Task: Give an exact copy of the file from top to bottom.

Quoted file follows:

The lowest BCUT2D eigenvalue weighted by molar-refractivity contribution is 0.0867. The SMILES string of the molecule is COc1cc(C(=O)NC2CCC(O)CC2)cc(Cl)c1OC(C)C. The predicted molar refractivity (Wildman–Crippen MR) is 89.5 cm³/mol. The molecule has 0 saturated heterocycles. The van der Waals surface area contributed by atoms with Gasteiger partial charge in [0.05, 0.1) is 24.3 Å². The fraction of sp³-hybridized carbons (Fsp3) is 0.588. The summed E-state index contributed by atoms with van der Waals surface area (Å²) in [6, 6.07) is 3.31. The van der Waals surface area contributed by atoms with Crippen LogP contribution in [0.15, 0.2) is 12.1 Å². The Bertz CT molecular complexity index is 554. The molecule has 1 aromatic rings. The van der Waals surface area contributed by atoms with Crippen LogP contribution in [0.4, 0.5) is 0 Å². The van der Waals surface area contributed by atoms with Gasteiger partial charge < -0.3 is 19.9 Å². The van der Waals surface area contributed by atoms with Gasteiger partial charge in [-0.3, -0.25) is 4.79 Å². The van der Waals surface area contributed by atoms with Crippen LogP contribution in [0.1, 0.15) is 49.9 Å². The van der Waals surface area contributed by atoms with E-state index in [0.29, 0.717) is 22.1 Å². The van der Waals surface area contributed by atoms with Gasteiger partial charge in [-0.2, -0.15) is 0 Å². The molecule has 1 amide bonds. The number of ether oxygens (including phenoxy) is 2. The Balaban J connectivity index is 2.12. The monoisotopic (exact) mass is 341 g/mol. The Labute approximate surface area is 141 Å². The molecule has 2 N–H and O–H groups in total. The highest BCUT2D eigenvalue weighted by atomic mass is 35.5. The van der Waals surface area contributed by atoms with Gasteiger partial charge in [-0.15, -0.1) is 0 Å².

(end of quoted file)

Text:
The lowest BCUT2D eigenvalue weighted by molar-refractivity contribution is 0.0867. The SMILES string of the molecule is COc1cc(C(=O)NC2CCC(O)CC2)cc(Cl)c1OC(C)C. The predicted molar refractivity (Wildman–Crippen MR) is 89.5 cm³/mol. The molecule has 0 saturated heterocycles. The van der Waals surface area contributed by atoms with Gasteiger partial charge in [0.05, 0.1) is 24.3 Å². The fraction of sp³-hybridized carbons (Fsp3) is 0.588. The summed E-state index contributed by atoms with van der Waals surface area (Å²) in [6, 6.07) is 3.31. The van der Waals surface area contributed by atoms with Crippen LogP contribution in [0.15, 0.2) is 12.1 Å². The Bertz CT molecular complexity index is 554. The molecule has 1 aromatic rings. The van der Waals surface area contributed by atoms with Crippen LogP contribution in [0.4, 0.5) is 0 Å². The van der Waals surface area contributed by atoms with Gasteiger partial charge < -0.3 is 19.9 Å². The van der Waals surface area contributed by atoms with Gasteiger partial charge in [-0.3, -0.25) is 4.79 Å². The van der Waals surface area contributed by atoms with Crippen LogP contribution in [0.1, 0.15) is 49.9 Å². The van der Waals surface area contributed by atoms with E-state index in [0.29, 0.717) is 22.1 Å². The van der Waals surface area contributed by atoms with Gasteiger partial charge in [-0.2, -0.15) is 0 Å². The molecule has 1 amide bonds. The number of ether oxygens (including phenoxy) is 2. The Balaban J connectivity index is 2.12. The monoisotopic (exact) mass is 341 g/mol. The Labute approximate surface area is 141 Å². The molecule has 2 N–H and O–H groups in total. The highest BCUT2D eigenvalue weighted by atomic mass is 35.5. The van der Waals surface area contributed by atoms with Gasteiger partial charge in [-0.15, -0.1) is 0 Å².